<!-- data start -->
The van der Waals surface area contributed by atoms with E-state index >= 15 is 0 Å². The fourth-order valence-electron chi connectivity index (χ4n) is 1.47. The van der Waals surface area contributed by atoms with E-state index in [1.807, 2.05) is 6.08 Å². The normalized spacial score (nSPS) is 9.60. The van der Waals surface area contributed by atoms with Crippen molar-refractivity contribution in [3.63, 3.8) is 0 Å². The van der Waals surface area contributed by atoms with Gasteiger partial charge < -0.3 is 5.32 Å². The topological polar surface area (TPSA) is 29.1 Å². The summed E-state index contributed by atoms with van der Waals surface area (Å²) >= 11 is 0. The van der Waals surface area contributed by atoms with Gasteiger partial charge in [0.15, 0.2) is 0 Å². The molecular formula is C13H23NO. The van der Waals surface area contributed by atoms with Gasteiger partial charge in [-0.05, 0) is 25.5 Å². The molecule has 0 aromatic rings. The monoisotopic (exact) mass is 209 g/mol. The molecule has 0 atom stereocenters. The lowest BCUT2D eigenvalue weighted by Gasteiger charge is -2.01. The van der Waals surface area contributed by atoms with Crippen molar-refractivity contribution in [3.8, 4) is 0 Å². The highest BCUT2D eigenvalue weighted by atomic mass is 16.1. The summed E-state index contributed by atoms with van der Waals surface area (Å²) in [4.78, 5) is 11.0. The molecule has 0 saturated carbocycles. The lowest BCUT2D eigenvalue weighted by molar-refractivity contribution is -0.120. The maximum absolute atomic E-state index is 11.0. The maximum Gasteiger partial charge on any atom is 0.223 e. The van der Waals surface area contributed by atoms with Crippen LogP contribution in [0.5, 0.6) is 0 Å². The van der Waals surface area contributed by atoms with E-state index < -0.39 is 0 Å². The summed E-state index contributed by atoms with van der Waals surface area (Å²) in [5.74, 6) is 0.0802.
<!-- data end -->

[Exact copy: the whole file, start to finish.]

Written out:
The van der Waals surface area contributed by atoms with E-state index >= 15 is 0 Å². The fourth-order valence-electron chi connectivity index (χ4n) is 1.47. The van der Waals surface area contributed by atoms with E-state index in [1.807, 2.05) is 6.08 Å². The normalized spacial score (nSPS) is 9.60. The van der Waals surface area contributed by atoms with Crippen molar-refractivity contribution in [3.63, 3.8) is 0 Å². The van der Waals surface area contributed by atoms with Gasteiger partial charge < -0.3 is 5.32 Å². The topological polar surface area (TPSA) is 29.1 Å². The summed E-state index contributed by atoms with van der Waals surface area (Å²) >= 11 is 0. The van der Waals surface area contributed by atoms with Gasteiger partial charge in [0.15, 0.2) is 0 Å². The molecular formula is C13H23NO. The van der Waals surface area contributed by atoms with Gasteiger partial charge in [-0.05, 0) is 25.5 Å². The molecule has 0 aromatic rings. The monoisotopic (exact) mass is 209 g/mol. The molecule has 0 atom stereocenters. The lowest BCUT2D eigenvalue weighted by Gasteiger charge is -2.01. The van der Waals surface area contributed by atoms with Crippen molar-refractivity contribution in [3.8, 4) is 0 Å². The highest BCUT2D eigenvalue weighted by atomic mass is 16.1. The summed E-state index contributed by atoms with van der Waals surface area (Å²) in [4.78, 5) is 11.0. The molecule has 0 saturated carbocycles. The lowest BCUT2D eigenvalue weighted by molar-refractivity contribution is -0.120. The maximum absolute atomic E-state index is 11.0. The maximum Gasteiger partial charge on any atom is 0.223 e. The van der Waals surface area contributed by atoms with Crippen LogP contribution in [0.5, 0.6) is 0 Å². The van der Waals surface area contributed by atoms with E-state index < -0.39 is 0 Å². The summed E-state index contributed by atoms with van der Waals surface area (Å²) in [5.74, 6) is 0.0802.